Featured Recipes

Ferments Reaching With the Sun


It seem(s)ed to be a favorite activity across the globe and by many cultures to make ceremonial fires to mark the longest day of the year. The people who have studied these traditions but probably have no actual background in doing them believe it was to strengthen or encourage the sun as it began its trek through summer to the waining days of autumn. The unfolding of the sun from its scarcest on the winter solstice to its longest on the summer solstice is brilliantly observed on fermented foods who burst to life with the warming lengthening days much like the moon's pull on the ocean’s tides.

That picture up at the very top may or may not be a familiar sight to some- long after fermenting a concoction to dry (no residual sugar) it somehow has sprung like a geyser into the airlock. It’s no fault to the maker who tries to keep the carboy as full as possible to minimize oxygen contact.

While there could be reasons for the referment, (like that the primary fermentation wasn’t actually completed, which was the accidental senario that brought us our bubbly champagne from a long ago mistakenly not completed batch that was nonetheless bottled up and shipped away to restart during warmer times) this secondary ferment could have another culprit known as Oenococcus Oeni. OO is a Lactic Acid Bacteria, in the same family of LAB that gives us sauerkraut (Lactobacillus as opposed to Oeoccus), and is responsible for what is called malolactic fermentation in alcoholic beverages. And if you’ve ever had a drink of white and red wine then you have likely already experienced the marvels of this bug.

During primary fermentation a number of factors like sugar and acidity minimize bacterial activity, however after the completion of alcohol fermentation, OO present will eventually take their turn at the table. They specialize in consuming malic acid which they convert into lactic acid. Malic acid for those curious expresses itself as a crisp apple tartness (think white wine). When the malolactic fermentation is allowed to complete that malic acid that felt sharp and zingy actually gives way to lactic's soft, rounded, and sometimes budddery character.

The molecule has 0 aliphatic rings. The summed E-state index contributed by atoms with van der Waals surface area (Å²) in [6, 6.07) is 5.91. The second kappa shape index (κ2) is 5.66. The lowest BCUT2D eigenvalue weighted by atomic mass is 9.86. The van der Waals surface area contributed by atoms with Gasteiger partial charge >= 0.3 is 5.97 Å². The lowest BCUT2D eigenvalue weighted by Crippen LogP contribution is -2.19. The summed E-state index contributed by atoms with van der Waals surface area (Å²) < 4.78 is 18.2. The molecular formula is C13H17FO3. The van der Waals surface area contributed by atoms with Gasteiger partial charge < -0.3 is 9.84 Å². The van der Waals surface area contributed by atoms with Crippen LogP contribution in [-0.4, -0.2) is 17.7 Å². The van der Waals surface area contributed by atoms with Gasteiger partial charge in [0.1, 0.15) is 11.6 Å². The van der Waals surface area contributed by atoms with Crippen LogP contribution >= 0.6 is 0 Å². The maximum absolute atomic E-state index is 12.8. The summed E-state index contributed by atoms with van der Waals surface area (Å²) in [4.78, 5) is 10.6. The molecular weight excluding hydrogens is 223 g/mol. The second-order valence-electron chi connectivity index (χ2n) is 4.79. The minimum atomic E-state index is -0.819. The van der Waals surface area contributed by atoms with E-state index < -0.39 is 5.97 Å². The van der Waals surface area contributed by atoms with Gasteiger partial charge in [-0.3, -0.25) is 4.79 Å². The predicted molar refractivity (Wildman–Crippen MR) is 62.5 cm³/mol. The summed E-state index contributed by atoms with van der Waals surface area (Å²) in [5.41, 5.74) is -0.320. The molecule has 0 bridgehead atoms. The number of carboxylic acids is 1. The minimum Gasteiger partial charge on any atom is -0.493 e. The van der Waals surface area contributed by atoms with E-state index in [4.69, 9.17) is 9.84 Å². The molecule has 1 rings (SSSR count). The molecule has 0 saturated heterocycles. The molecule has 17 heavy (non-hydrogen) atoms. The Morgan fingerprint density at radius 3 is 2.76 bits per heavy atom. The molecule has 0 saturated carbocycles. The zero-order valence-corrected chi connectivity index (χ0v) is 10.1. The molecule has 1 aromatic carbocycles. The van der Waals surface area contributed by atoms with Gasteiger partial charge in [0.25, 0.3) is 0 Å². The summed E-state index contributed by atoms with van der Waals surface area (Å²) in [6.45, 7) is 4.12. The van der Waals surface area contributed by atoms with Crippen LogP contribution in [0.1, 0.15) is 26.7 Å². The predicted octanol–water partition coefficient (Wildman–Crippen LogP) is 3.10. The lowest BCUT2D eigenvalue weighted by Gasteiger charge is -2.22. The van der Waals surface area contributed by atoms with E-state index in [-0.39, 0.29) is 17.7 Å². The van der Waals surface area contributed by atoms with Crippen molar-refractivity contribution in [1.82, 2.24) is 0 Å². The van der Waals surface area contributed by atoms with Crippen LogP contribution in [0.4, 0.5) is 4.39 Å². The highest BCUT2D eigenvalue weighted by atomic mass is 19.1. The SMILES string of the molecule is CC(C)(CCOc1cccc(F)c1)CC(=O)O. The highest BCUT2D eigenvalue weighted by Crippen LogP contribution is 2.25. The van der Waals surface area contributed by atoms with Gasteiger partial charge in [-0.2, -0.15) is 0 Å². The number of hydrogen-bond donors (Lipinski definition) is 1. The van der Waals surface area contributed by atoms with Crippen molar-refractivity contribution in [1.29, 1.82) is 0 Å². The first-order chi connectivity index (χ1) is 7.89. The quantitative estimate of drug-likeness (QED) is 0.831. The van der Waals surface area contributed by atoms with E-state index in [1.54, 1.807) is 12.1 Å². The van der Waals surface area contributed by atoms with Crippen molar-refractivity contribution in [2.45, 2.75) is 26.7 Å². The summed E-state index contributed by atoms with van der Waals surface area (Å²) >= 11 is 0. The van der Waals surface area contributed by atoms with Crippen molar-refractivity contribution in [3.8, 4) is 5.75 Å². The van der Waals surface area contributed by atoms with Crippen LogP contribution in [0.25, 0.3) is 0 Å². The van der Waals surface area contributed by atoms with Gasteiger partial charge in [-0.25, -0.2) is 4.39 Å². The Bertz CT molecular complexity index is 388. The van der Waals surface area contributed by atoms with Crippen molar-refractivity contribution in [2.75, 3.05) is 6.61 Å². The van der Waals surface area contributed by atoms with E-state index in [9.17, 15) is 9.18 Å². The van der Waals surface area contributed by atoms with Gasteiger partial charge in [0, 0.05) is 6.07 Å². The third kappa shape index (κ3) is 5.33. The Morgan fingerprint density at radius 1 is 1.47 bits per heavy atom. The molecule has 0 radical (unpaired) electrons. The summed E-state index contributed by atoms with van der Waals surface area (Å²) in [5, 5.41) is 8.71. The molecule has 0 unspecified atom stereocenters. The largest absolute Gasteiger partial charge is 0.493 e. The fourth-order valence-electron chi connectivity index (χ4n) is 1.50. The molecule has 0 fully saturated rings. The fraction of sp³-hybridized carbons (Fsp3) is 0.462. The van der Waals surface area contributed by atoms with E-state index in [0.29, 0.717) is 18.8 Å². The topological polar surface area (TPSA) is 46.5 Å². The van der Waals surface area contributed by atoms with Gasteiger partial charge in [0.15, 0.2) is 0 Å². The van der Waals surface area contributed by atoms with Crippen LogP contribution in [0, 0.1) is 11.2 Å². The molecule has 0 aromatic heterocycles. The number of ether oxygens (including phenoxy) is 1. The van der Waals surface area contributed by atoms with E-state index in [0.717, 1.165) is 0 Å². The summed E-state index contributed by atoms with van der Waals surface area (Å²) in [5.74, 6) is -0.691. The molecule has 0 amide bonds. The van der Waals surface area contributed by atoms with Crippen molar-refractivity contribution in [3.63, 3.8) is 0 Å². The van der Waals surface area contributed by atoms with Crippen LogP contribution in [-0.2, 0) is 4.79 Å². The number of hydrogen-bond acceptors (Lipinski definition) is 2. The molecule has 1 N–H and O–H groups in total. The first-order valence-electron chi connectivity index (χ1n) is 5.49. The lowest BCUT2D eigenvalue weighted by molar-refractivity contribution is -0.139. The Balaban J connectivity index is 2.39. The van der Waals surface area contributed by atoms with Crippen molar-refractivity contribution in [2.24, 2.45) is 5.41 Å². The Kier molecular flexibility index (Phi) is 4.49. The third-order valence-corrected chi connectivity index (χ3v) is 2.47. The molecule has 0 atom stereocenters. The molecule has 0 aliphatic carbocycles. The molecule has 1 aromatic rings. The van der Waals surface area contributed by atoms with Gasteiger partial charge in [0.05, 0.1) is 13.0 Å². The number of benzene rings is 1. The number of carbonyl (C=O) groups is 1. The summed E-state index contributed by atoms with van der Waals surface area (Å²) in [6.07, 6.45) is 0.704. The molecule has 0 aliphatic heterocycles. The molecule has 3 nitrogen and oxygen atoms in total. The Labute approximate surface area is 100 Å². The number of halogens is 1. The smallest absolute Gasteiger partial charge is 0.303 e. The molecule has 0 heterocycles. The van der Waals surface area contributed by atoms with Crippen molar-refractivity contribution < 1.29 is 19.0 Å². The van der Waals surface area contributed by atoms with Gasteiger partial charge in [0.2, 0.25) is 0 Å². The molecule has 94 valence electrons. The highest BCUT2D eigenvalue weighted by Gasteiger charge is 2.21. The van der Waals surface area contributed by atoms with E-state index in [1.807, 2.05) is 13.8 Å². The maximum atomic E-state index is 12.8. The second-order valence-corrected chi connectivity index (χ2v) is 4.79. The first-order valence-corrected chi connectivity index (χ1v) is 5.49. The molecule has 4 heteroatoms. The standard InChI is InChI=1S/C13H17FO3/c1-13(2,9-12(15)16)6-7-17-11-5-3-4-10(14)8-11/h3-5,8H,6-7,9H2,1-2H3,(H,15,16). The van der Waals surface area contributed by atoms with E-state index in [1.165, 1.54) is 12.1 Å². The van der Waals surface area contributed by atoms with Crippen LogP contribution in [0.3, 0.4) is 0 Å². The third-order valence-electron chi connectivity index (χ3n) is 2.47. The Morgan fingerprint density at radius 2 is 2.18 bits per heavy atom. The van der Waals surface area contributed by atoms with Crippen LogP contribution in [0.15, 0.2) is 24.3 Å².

By rule of thumb these days red wines are allowed to go through MLF while white wines are generally not in order to maintain their crispness. (Exceptions exist like in the case of many-a chardonnay which aims to showcase that buddderiness.) The halting is usually achieved through adding sulfur dioxide which these days is a powder derived from the ancient practice of newly burned smoke lit inside of a wine container to disinfect it- in fact it is still a practiced method of cleaning a wine barrel by lighting a sulfur match inside and quickly plugging the bung. Sulfur dioxide is not only anti-microbial but has antioxidant abilities enough to put the brakes on fermentations if it’s so desired. (And while sulfur dioxide, aka, sulfites often get the blame for wine-related headaches, no direct correlation has ever been found so far, but what has been found is that it's antioxidant abilities can cause asthma-like reactions. I experienced this first hand when making commercial wine and siphoning hundreds of gallons of sulfite solution with my mouth that would send me into a coughing fit but never once gave me a headache.)

OO favors warmer conditions. Some winemakers will move their batches to warm places after fermentation to quickly jump-start the colonization of OO before cold fall and winter temps move in, letting the process crawl along until they are frenzied by the climbing temps of spring. With the warming and lengthening of the sun it's fun to watch the slumbering crocks and barrels, and many other ferments jump up to reach with it.


This month's featured recipes are very fruit and berry-entric. With berries everywhere like from strawberries and raspberries at markets to mulberries scattered on the ground, cherries just starting, and elderberries on the way, it's a wonderful time to take advantage of them whether they are fermented or, in the case of the jelly/ jam primer, are not but no less an essential tradition. I can't wait for blueberry season around the corner as blueberry vinegar has become a cornerstone of my diet all year long. The sour pickles recipe is a lazy method to make amazing crisp and delicious pickles on the go of your everyday busy life. Their season has begun.

Happy Summer & Happy Fermenting!

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